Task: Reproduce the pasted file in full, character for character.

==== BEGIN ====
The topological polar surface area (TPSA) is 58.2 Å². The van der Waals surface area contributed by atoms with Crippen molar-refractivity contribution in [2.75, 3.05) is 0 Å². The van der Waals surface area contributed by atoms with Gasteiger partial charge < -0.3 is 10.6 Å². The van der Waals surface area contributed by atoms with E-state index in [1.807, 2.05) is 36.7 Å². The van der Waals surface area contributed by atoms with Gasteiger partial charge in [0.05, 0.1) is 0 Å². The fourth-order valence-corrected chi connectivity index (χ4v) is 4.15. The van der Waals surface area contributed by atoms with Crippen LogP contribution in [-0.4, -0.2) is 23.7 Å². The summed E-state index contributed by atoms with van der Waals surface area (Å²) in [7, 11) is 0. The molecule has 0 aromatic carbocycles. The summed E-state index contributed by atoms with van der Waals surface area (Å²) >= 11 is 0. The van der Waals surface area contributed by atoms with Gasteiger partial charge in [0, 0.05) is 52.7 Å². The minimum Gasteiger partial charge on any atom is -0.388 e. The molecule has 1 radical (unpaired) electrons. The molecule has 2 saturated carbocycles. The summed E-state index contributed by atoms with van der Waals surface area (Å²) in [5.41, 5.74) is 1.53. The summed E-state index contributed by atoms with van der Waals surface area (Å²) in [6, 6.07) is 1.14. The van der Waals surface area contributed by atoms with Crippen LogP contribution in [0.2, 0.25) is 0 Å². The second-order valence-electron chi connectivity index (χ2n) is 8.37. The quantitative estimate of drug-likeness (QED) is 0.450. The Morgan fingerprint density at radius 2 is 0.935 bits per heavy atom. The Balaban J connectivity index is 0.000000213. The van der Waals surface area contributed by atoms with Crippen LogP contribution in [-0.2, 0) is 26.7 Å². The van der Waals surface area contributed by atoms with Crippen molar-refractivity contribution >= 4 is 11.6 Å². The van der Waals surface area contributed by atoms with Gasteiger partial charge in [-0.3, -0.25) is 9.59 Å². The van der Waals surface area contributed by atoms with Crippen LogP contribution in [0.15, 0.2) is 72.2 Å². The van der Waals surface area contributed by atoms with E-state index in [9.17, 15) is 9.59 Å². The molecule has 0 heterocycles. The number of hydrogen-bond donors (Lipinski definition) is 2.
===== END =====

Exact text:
The topological polar surface area (TPSA) is 58.2 Å². The van der Waals surface area contributed by atoms with Crippen molar-refractivity contribution in [2.75, 3.05) is 0 Å². The van der Waals surface area contributed by atoms with Gasteiger partial charge < -0.3 is 10.6 Å². The van der Waals surface area contributed by atoms with E-state index in [1.807, 2.05) is 36.7 Å². The van der Waals surface area contributed by atoms with Gasteiger partial charge in [0.05, 0.1) is 0 Å². The fourth-order valence-corrected chi connectivity index (χ4v) is 4.15. The van der Waals surface area contributed by atoms with Crippen LogP contribution in [-0.4, -0.2) is 23.7 Å². The summed E-state index contributed by atoms with van der Waals surface area (Å²) in [7, 11) is 0. The molecule has 0 aromatic carbocycles. The summed E-state index contributed by atoms with van der Waals surface area (Å²) >= 11 is 0. The van der Waals surface area contributed by atoms with Gasteiger partial charge in [0, 0.05) is 52.7 Å². The minimum Gasteiger partial charge on any atom is -0.388 e. The molecule has 1 radical (unpaired) electrons. The molecule has 2 saturated carbocycles. The summed E-state index contributed by atoms with van der Waals surface area (Å²) in [5.41, 5.74) is 1.53. The summed E-state index contributed by atoms with van der Waals surface area (Å²) in [6, 6.07) is 1.14. The van der Waals surface area contributed by atoms with Crippen LogP contribution in [0.2, 0.25) is 0 Å². The second-order valence-electron chi connectivity index (χ2n) is 8.37. The quantitative estimate of drug-likeness (QED) is 0.450. The Morgan fingerprint density at radius 2 is 0.935 bits per heavy atom. The Balaban J connectivity index is 0.000000213. The van der Waals surface area contributed by atoms with Crippen LogP contribution in [-0.2, 0) is 26.7 Å². The van der Waals surface area contributed by atoms with Crippen molar-refractivity contribution >= 4 is 11.6 Å². The van der Waals surface area contributed by atoms with Gasteiger partial charge in [-0.3, -0.25) is 9.59 Å². The van der Waals surface area contributed by atoms with Crippen LogP contribution in [0.15, 0.2) is 72.2 Å². The van der Waals surface area contributed by atoms with E-state index in [9.17, 15) is 9.59 Å². The molecule has 0 heterocycles. The number of hydrogen-bond donors (Lipinski definition) is 2.